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This article is shared with MinnPost by MNopedia, the digital encyclopedia created by the Minnesota Historical Society and supported by the Legacy Amendment's Arts and Cultural Heritage Fund.

How 3M went from a failed mining operation on the North Shore to an international manufacturing powerhouse

photo of 3M's headquarters
3M headquarters in Maplewood

From its early beginnings on Lake Superior’s North Shore to its legacy of innovative manufacturing in St. Paul, 3M—formerly known as the Minnesota Mining and Manufacturing Company — has introduced both consumer and industrial products that have been successfully marketed worldwide.

3M was founded in 1902 in Two Harbors, Minnesota. Prospectors were attracted to the reported wealth of minerals in northern Minnesota due to the rich deposits of iron ore found in the region. 3M’s founders sought to mine corundum, a material used in sandpaper. However, they found that their deposit contained the mineral anorthosite rather than corundum, and the mining plans were abandoned. After this setback, the company moved to nearby Duluth, where it sought to manufacture abrasive products. Lucius Ordway Jr. made huge investments in 3M and eventually encouraged the company to move its factory to St. Paul.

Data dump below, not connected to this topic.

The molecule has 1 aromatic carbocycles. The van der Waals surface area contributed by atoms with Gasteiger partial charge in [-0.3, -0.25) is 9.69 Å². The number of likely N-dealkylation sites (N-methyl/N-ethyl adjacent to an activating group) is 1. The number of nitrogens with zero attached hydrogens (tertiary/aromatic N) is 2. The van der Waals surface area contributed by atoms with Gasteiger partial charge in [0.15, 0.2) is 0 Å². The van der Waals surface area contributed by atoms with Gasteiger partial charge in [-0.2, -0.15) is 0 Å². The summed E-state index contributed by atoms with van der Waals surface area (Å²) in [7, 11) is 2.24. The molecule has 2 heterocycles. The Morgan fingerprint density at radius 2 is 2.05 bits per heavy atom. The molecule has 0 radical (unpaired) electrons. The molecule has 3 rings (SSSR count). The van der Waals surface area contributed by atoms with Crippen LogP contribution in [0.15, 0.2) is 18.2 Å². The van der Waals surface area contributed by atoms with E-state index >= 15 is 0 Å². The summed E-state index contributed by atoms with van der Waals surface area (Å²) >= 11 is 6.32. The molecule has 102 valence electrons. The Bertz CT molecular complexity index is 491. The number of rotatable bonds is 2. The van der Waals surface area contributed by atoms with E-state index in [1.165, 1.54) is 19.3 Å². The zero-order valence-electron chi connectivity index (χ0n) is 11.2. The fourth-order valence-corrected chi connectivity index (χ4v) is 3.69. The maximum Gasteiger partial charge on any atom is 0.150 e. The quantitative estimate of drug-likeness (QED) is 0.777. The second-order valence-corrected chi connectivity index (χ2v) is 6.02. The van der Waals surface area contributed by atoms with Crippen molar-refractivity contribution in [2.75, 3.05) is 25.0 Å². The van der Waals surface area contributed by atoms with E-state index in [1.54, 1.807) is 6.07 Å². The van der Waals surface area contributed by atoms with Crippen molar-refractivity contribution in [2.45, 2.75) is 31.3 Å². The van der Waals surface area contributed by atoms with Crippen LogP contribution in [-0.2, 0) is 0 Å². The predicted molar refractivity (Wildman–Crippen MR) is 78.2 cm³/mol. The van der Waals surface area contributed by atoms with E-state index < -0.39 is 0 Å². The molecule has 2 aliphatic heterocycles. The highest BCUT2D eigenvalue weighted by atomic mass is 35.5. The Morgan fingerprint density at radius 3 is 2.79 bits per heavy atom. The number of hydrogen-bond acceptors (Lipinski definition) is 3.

While Ordway’s constant “angel” investments rescued 3M from financial failure, new personnel were hired to invigorate the company and build relationships with customers. William McKnight, a bookkeeper at the company who later became president in 1929, spearheaded efforts to emphasize quality control. He also hired Archibald Bush to lead sales of 3M’s products. In 1916, 3M turned its first profit after creating its first unique product: Three-M-ite abrasive cloth. Following this long-awaited success, the company returned its first dividend to its shareholders.